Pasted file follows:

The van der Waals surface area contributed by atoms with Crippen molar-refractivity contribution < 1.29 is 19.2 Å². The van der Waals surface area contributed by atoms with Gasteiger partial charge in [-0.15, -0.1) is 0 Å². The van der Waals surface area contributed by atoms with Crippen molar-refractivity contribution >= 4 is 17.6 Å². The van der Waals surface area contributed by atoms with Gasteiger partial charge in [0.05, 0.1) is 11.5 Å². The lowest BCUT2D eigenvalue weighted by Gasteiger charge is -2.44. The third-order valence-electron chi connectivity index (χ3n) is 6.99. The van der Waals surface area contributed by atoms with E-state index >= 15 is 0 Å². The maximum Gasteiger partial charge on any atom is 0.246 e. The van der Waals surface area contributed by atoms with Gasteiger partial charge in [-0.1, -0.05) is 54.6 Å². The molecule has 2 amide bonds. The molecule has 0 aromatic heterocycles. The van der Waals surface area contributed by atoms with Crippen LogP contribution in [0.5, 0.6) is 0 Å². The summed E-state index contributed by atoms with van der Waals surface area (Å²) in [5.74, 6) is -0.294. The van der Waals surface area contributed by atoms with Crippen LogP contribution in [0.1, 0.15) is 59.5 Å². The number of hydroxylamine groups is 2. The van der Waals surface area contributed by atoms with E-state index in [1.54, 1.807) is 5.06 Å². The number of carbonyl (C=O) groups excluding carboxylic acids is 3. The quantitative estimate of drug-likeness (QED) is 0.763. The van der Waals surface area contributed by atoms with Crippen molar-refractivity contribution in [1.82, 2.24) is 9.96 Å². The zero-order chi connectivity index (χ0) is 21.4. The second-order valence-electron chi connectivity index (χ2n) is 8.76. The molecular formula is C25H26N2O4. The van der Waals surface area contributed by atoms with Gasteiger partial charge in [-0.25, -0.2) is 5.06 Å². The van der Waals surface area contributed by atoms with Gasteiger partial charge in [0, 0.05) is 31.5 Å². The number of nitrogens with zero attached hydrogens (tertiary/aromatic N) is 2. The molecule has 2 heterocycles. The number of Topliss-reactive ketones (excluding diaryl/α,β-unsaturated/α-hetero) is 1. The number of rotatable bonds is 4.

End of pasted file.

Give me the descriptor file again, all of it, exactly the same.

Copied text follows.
The van der Waals surface area contributed by atoms with Crippen molar-refractivity contribution < 1.29 is 19.2 Å². The van der Waals surface area contributed by atoms with Gasteiger partial charge in [-0.15, -0.1) is 0 Å². The van der Waals surface area contributed by atoms with Crippen molar-refractivity contribution >= 4 is 17.6 Å². The van der Waals surface area contributed by atoms with Gasteiger partial charge in [0.05, 0.1) is 11.5 Å². The lowest BCUT2D eigenvalue weighted by Gasteiger charge is -2.44. The third-order valence-electron chi connectivity index (χ3n) is 6.99. The van der Waals surface area contributed by atoms with E-state index >= 15 is 0 Å². The maximum Gasteiger partial charge on any atom is 0.246 e. The van der Waals surface area contributed by atoms with Gasteiger partial charge in [-0.1, -0.05) is 54.6 Å². The molecule has 2 amide bonds. The molecule has 0 aromatic heterocycles. The van der Waals surface area contributed by atoms with Crippen LogP contribution in [0.5, 0.6) is 0 Å². The summed E-state index contributed by atoms with van der Waals surface area (Å²) in [5.74, 6) is -0.294. The van der Waals surface area contributed by atoms with Crippen LogP contribution in [0.1, 0.15) is 59.5 Å². The number of hydroxylamine groups is 2. The van der Waals surface area contributed by atoms with E-state index in [1.54, 1.807) is 5.06 Å². The number of carbonyl (C=O) groups excluding carboxylic acids is 3. The quantitative estimate of drug-likeness (QED) is 0.763. The van der Waals surface area contributed by atoms with Crippen molar-refractivity contribution in [1.82, 2.24) is 9.96 Å². The zero-order chi connectivity index (χ0) is 21.4. The second-order valence-electron chi connectivity index (χ2n) is 8.76. The molecular formula is C25H26N2O4. The van der Waals surface area contributed by atoms with Gasteiger partial charge in [-0.25, -0.2) is 5.06 Å². The van der Waals surface area contributed by atoms with Gasteiger partial charge in [0, 0.05) is 31.5 Å². The number of nitrogens with zero attached hydrogens (tertiary/aromatic N) is 2. The molecule has 2 heterocycles. The number of Topliss-reactive ketones (excluding diaryl/α,β-unsaturated/α-hetero) is 1. The number of rotatable bonds is 4.